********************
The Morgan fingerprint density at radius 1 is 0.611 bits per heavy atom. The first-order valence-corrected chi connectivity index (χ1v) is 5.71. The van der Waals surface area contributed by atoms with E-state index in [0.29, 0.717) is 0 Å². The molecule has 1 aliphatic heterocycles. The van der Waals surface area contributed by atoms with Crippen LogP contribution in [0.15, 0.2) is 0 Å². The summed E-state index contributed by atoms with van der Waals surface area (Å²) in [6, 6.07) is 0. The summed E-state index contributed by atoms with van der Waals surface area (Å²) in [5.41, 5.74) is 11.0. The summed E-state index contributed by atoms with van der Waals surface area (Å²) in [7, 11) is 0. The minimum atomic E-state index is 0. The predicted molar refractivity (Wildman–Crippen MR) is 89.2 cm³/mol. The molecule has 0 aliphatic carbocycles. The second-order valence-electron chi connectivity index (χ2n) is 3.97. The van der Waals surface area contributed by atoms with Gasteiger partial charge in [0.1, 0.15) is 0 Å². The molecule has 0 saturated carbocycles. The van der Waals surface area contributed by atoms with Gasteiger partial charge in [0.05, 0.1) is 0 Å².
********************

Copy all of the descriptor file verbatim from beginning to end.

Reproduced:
The Morgan fingerprint density at radius 1 is 0.611 bits per heavy atom. The first-order valence-corrected chi connectivity index (χ1v) is 5.71. The van der Waals surface area contributed by atoms with E-state index in [0.29, 0.717) is 0 Å². The molecule has 1 aliphatic heterocycles. The van der Waals surface area contributed by atoms with Crippen LogP contribution in [0.15, 0.2) is 0 Å². The summed E-state index contributed by atoms with van der Waals surface area (Å²) in [6, 6.07) is 0. The summed E-state index contributed by atoms with van der Waals surface area (Å²) in [5.41, 5.74) is 11.0. The summed E-state index contributed by atoms with van der Waals surface area (Å²) in [7, 11) is 0. The minimum atomic E-state index is 0. The predicted molar refractivity (Wildman–Crippen MR) is 89.2 cm³/mol. The molecule has 0 aliphatic carbocycles. The second-order valence-electron chi connectivity index (χ2n) is 3.97. The van der Waals surface area contributed by atoms with Gasteiger partial charge in [0.1, 0.15) is 0 Å². The molecule has 0 saturated carbocycles. The van der Waals surface area contributed by atoms with Gasteiger partial charge in [0.05, 0.1) is 0 Å².